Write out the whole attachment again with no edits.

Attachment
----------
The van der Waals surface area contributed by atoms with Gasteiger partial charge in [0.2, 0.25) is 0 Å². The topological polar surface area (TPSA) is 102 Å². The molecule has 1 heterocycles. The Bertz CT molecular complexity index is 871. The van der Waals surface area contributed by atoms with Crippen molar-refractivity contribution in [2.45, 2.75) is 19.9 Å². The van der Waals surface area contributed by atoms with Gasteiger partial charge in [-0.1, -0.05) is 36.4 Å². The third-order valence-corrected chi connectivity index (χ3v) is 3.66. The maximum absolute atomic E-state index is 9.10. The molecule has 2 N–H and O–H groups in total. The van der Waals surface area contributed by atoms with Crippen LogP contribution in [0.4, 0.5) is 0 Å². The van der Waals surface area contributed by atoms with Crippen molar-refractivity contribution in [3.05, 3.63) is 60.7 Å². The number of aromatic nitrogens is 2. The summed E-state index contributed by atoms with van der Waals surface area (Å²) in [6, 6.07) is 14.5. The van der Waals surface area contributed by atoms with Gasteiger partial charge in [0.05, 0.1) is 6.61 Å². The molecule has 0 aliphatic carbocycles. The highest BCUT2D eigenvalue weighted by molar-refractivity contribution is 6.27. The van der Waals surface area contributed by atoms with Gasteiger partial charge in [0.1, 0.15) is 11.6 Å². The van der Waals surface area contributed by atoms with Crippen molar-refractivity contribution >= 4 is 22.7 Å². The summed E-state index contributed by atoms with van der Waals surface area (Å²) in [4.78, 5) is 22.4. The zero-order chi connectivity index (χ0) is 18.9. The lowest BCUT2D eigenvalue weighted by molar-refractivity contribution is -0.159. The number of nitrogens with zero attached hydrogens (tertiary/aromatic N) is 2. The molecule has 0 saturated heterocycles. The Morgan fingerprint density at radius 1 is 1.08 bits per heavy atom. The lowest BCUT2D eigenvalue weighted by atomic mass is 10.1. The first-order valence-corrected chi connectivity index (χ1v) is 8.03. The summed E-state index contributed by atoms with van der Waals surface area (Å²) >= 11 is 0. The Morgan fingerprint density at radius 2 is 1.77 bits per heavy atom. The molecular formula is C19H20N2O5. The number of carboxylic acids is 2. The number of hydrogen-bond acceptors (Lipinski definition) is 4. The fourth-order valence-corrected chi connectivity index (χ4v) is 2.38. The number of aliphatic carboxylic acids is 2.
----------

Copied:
The van der Waals surface area contributed by atoms with Gasteiger partial charge in [0.2, 0.25) is 0 Å². The topological polar surface area (TPSA) is 102 Å². The molecule has 1 heterocycles. The Bertz CT molecular complexity index is 871. The van der Waals surface area contributed by atoms with Crippen molar-refractivity contribution in [2.45, 2.75) is 19.9 Å². The van der Waals surface area contributed by atoms with Gasteiger partial charge in [-0.1, -0.05) is 36.4 Å². The third-order valence-corrected chi connectivity index (χ3v) is 3.66. The maximum absolute atomic E-state index is 9.10. The molecule has 2 N–H and O–H groups in total. The van der Waals surface area contributed by atoms with Crippen LogP contribution in [0.4, 0.5) is 0 Å². The van der Waals surface area contributed by atoms with Crippen molar-refractivity contribution in [3.05, 3.63) is 60.7 Å². The number of aromatic nitrogens is 2. The summed E-state index contributed by atoms with van der Waals surface area (Å²) in [6, 6.07) is 14.5. The van der Waals surface area contributed by atoms with Gasteiger partial charge in [0.05, 0.1) is 6.61 Å². The molecule has 0 aliphatic carbocycles. The highest BCUT2D eigenvalue weighted by molar-refractivity contribution is 6.27. The van der Waals surface area contributed by atoms with Gasteiger partial charge in [0.1, 0.15) is 11.6 Å². The van der Waals surface area contributed by atoms with Crippen molar-refractivity contribution >= 4 is 22.7 Å². The summed E-state index contributed by atoms with van der Waals surface area (Å²) in [4.78, 5) is 22.4. The zero-order chi connectivity index (χ0) is 18.9. The lowest BCUT2D eigenvalue weighted by molar-refractivity contribution is -0.159. The number of nitrogens with zero attached hydrogens (tertiary/aromatic N) is 2. The molecule has 0 saturated heterocycles. The Morgan fingerprint density at radius 1 is 1.08 bits per heavy atom. The lowest BCUT2D eigenvalue weighted by atomic mass is 10.1. The first-order valence-corrected chi connectivity index (χ1v) is 8.03. The summed E-state index contributed by atoms with van der Waals surface area (Å²) >= 11 is 0. The Morgan fingerprint density at radius 2 is 1.77 bits per heavy atom. The molecular formula is C19H20N2O5. The number of carboxylic acids is 2. The number of hydrogen-bond acceptors (Lipinski definition) is 4. The fourth-order valence-corrected chi connectivity index (χ4v) is 2.38. The number of aliphatic carboxylic acids is 2.